Time Warp to the Sixties

Lots of great links at GreenCine Daily today, including several reviews of Scorsese’s Bob Dylan documentary, No Direction Home (IMDB) as part of their American Masters series (the film is airing tonight on many PBS stations, including at least one in DC). Writing for Slate, David Greenberg takes the film to task for basking in ’60s nostalgia at the expense of the rest of Dylan’s excellent career, and offers a more general critique of nostalgia, especially for the 1960s:

Nostalgia is also sentimental and thus meshes well with the machinery of mass culture, which, as Dwight Macdonald wrote years ago, tends to produce prepackaged cultural artifacts not dissimilar from chewing gum. More than any individual historians or critics, it’s the leveling tendencies of mass culture that are really to blame for perpetuating our flattened, idealized images of the 1960s.

We’ve been drenched for so long in so much mass-produced 1960s kitsch that our Pavlovian responses to the music, words, and images of the time override critical assessments of it. And at bottom, today’s cultural climate doesn’t much distinguish between history and nostalgia. (Billy Joel once explained the genesis of his song “We Didn’t Start the Fire”—the one that reels off proper nouns from the postwar years, as in “Joe McCarthy, Richard Nixon, Studebaker, television/North Korea, South Korea, Marilyn Monroe”—by saying that he had always been interested in “history.”) So, maybe we have to resign ourselves to accepting “the 1960s” as it’s purveyed in mass culture—and to concede, with the postmodernists, that ultimately there’s no real way to separate the 1960s from our myths of it.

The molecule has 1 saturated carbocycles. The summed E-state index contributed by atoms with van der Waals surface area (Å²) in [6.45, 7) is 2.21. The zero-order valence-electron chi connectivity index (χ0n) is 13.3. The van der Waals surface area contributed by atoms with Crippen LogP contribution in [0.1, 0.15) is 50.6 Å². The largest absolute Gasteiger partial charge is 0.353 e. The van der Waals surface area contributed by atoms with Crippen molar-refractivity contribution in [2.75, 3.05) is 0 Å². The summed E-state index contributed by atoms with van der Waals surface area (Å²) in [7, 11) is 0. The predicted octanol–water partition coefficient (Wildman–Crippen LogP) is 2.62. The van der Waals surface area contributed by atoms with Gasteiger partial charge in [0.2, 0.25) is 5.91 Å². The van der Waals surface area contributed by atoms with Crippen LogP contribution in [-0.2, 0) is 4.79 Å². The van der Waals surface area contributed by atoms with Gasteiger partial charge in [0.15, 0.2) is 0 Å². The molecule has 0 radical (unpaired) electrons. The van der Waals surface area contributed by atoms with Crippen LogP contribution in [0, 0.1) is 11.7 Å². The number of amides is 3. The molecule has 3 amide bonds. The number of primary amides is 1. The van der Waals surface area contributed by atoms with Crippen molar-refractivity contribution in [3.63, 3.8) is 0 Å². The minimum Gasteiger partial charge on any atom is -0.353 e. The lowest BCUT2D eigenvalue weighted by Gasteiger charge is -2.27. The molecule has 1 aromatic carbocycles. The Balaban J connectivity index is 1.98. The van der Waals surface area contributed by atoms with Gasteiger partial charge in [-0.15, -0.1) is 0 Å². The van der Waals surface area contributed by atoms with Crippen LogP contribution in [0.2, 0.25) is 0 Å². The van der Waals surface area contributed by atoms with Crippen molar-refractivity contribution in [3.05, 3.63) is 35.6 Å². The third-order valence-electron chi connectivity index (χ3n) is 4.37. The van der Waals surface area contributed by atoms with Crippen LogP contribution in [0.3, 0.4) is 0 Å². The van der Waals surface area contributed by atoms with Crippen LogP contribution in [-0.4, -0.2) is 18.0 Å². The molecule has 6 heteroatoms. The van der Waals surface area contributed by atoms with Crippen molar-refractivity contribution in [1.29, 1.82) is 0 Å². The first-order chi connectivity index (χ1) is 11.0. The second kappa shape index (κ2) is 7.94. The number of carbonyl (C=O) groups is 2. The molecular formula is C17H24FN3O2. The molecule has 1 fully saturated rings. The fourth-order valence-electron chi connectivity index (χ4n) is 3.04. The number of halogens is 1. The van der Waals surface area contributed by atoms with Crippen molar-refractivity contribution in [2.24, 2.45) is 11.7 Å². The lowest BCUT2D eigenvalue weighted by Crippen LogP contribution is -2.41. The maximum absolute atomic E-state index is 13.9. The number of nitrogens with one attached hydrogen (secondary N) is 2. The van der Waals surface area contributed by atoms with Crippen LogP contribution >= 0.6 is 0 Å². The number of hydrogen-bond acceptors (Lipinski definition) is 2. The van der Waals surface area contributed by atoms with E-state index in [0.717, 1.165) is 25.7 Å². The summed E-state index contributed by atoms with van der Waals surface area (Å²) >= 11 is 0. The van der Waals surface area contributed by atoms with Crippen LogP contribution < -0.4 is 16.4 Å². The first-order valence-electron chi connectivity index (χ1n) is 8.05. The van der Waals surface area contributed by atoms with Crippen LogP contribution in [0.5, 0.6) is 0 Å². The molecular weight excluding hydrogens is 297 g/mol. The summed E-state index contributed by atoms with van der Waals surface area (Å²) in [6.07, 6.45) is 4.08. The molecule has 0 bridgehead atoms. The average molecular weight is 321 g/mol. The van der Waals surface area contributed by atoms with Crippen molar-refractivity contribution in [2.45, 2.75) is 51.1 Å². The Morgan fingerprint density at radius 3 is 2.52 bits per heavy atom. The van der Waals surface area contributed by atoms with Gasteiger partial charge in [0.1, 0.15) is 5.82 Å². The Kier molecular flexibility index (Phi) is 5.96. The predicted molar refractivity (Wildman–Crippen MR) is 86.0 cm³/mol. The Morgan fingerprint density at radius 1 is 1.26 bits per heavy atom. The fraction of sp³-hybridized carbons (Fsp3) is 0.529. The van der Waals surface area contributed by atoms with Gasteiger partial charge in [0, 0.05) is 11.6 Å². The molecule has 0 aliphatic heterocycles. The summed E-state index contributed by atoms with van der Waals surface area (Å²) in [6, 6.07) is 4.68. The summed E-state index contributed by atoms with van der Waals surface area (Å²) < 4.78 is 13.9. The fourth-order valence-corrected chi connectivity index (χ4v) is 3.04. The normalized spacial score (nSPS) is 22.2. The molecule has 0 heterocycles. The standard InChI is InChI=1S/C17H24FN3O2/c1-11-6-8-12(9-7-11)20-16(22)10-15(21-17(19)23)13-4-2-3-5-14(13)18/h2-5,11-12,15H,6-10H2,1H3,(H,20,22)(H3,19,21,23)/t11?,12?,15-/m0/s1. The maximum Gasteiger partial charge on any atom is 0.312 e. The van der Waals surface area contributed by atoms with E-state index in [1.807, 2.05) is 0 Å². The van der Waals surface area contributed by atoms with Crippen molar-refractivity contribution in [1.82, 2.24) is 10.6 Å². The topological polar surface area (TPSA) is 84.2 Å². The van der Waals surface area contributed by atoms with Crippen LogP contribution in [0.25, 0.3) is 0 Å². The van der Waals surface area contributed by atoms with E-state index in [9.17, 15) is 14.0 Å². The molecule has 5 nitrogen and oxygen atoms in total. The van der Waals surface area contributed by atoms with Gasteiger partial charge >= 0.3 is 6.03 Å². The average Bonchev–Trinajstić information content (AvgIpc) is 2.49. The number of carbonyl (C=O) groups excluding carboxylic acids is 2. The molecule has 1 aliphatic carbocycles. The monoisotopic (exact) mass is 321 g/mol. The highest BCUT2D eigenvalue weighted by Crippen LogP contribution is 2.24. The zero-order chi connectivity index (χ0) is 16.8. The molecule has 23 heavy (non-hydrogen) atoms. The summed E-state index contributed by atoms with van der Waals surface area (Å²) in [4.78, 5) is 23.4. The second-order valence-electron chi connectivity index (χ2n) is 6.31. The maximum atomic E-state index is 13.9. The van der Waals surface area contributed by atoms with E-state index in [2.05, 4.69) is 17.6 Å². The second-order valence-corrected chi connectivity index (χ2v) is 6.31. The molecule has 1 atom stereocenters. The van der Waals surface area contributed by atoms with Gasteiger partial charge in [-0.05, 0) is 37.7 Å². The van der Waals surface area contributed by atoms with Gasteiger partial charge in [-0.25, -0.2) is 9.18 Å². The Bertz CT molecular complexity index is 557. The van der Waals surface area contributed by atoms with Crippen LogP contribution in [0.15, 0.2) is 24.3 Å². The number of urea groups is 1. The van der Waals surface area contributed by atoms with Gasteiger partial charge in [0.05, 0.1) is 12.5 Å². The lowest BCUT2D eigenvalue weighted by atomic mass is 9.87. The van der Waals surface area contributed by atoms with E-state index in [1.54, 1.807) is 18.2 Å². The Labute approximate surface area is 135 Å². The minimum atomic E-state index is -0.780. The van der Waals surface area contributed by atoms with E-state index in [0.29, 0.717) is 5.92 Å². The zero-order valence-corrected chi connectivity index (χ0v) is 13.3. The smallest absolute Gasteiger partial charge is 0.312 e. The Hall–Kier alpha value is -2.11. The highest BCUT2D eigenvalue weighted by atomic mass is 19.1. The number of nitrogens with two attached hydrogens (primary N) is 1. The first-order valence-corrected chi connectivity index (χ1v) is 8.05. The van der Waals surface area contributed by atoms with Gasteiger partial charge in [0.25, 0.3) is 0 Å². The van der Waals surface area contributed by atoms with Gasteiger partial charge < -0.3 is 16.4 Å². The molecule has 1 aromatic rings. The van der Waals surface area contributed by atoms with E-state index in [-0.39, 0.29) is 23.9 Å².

While I haven’t seen the Dylan documentary, Greenberg’s comments strke me as excessively dismissive of nostalgia. Sure, nostalgia can easily be used to produce “flattened, idealized images” of the past (the VH1-ification of history), but a “critical nostalgia” might also provide a useful way of critiquing and acting in the present (Slate article via Steve, who also notes that yesterday’s counter-protest supporting the war in Iraq was, shall we say, slightly outnumbered).

For more on No Direction Home, check out Mick Brown’s outstanding article/review. Brown seems less bothered by the focus on Dylan’s early career and identifies several highlights from the film. I’d imagine the film is worth watching just for Dylan’s screen test for Andy Warhol (speaking of Warhol, selections from the Warhol Museum will be on display at the Corcoran Museum here in DC until February 2006). Hoping to catch the Dylan documentary tonight and write a brief review, at least.

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